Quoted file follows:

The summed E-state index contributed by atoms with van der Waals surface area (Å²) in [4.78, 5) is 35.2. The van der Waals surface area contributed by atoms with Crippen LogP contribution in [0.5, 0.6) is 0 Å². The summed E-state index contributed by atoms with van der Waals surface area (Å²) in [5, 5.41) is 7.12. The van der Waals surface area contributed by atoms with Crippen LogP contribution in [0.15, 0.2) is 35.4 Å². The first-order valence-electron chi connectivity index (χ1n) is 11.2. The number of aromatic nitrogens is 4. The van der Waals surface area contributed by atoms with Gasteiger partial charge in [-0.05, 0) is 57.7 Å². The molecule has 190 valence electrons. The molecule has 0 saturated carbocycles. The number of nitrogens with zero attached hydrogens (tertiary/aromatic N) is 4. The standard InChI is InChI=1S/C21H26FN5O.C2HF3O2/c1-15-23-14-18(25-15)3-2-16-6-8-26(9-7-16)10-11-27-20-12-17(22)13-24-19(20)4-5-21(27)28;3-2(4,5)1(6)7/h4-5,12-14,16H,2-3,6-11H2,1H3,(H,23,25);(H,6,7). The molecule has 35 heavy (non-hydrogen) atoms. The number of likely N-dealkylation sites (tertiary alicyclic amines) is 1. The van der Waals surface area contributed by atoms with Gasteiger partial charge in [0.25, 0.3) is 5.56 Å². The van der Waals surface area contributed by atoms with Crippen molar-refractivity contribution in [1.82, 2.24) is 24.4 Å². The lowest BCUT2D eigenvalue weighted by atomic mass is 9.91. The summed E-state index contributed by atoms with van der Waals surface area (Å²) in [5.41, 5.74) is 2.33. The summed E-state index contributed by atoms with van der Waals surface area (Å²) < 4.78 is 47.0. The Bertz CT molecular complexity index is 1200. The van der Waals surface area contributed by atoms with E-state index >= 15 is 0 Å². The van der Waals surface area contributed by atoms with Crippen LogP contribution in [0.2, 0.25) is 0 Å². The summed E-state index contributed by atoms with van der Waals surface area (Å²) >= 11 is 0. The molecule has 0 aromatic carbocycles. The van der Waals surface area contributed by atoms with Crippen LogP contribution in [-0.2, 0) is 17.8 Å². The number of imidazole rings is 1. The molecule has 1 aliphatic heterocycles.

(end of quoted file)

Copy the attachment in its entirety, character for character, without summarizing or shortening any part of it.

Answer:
The summed E-state index contributed by atoms with van der Waals surface area (Å²) in [4.78, 5) is 35.2. The van der Waals surface area contributed by atoms with Crippen LogP contribution in [0.5, 0.6) is 0 Å². The summed E-state index contributed by atoms with van der Waals surface area (Å²) in [5, 5.41) is 7.12. The van der Waals surface area contributed by atoms with Crippen LogP contribution in [0.15, 0.2) is 35.4 Å². The first-order valence-electron chi connectivity index (χ1n) is 11.2. The number of aromatic nitrogens is 4. The van der Waals surface area contributed by atoms with Gasteiger partial charge in [-0.05, 0) is 57.7 Å². The molecule has 190 valence electrons. The molecule has 0 saturated carbocycles. The number of nitrogens with zero attached hydrogens (tertiary/aromatic N) is 4. The standard InChI is InChI=1S/C21H26FN5O.C2HF3O2/c1-15-23-14-18(25-15)3-2-16-6-8-26(9-7-16)10-11-27-20-12-17(22)13-24-19(20)4-5-21(27)28;3-2(4,5)1(6)7/h4-5,12-14,16H,2-3,6-11H2,1H3,(H,23,25);(H,6,7). The molecule has 35 heavy (non-hydrogen) atoms. The number of likely N-dealkylation sites (tertiary alicyclic amines) is 1. The van der Waals surface area contributed by atoms with Gasteiger partial charge in [0.25, 0.3) is 5.56 Å². The van der Waals surface area contributed by atoms with Crippen molar-refractivity contribution in [1.82, 2.24) is 24.4 Å². The lowest BCUT2D eigenvalue weighted by atomic mass is 9.91. The summed E-state index contributed by atoms with van der Waals surface area (Å²) in [5.41, 5.74) is 2.33. The summed E-state index contributed by atoms with van der Waals surface area (Å²) < 4.78 is 47.0. The Bertz CT molecular complexity index is 1200. The van der Waals surface area contributed by atoms with E-state index >= 15 is 0 Å². The van der Waals surface area contributed by atoms with Crippen LogP contribution in [0.2, 0.25) is 0 Å². The summed E-state index contributed by atoms with van der Waals surface area (Å²) >= 11 is 0. The molecule has 0 aromatic carbocycles. The van der Waals surface area contributed by atoms with Crippen LogP contribution in [-0.2, 0) is 17.8 Å². The number of imidazole rings is 1. The molecule has 1 aliphatic heterocycles.